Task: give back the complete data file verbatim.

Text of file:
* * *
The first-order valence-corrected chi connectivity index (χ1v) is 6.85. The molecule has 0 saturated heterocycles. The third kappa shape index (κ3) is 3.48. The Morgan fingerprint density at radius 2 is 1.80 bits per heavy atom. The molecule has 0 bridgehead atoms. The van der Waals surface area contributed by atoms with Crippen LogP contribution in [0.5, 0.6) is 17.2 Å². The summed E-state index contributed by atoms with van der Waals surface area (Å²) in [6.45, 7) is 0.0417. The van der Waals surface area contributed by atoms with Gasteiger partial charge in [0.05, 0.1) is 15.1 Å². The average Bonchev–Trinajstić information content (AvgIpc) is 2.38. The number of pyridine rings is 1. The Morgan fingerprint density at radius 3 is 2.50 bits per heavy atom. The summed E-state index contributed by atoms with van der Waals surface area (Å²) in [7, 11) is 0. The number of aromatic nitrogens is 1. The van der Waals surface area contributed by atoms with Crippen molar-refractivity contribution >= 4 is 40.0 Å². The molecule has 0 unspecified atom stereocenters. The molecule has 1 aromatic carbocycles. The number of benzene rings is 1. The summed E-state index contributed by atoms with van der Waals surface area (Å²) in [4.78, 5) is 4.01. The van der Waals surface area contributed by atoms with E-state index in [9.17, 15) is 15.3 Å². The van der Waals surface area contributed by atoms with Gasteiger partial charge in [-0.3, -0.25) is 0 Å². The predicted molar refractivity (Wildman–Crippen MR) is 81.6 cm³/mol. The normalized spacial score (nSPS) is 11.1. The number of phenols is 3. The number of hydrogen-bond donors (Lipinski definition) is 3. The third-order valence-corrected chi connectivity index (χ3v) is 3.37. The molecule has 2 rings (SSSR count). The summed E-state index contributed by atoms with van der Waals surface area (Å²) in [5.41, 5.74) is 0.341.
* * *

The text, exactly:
The first-order valence-corrected chi connectivity index (χ1v) is 6.85. The molecule has 0 saturated heterocycles. The third kappa shape index (κ3) is 3.48. The Morgan fingerprint density at radius 2 is 1.80 bits per heavy atom. The molecule has 0 bridgehead atoms. The van der Waals surface area contributed by atoms with Crippen LogP contribution in [0.5, 0.6) is 17.2 Å². The summed E-state index contributed by atoms with van der Waals surface area (Å²) in [6.45, 7) is 0.0417. The van der Waals surface area contributed by atoms with Gasteiger partial charge in [0.05, 0.1) is 15.1 Å². The average Bonchev–Trinajstić information content (AvgIpc) is 2.38. The number of pyridine rings is 1. The Morgan fingerprint density at radius 3 is 2.50 bits per heavy atom. The summed E-state index contributed by atoms with van der Waals surface area (Å²) in [7, 11) is 0. The number of aromatic nitrogens is 1. The van der Waals surface area contributed by atoms with Crippen molar-refractivity contribution >= 4 is 40.0 Å². The molecule has 0 unspecified atom stereocenters. The molecule has 1 aromatic carbocycles. The number of benzene rings is 1. The summed E-state index contributed by atoms with van der Waals surface area (Å²) in [4.78, 5) is 4.01. The van der Waals surface area contributed by atoms with E-state index in [9.17, 15) is 15.3 Å². The van der Waals surface area contributed by atoms with Gasteiger partial charge in [-0.3, -0.25) is 0 Å². The predicted molar refractivity (Wildman–Crippen MR) is 81.6 cm³/mol. The normalized spacial score (nSPS) is 11.1. The number of phenols is 3. The number of hydrogen-bond donors (Lipinski definition) is 3. The third-order valence-corrected chi connectivity index (χ3v) is 3.37. The molecule has 2 rings (SSSR count). The summed E-state index contributed by atoms with van der Waals surface area (Å²) in [5.41, 5.74) is 0.341.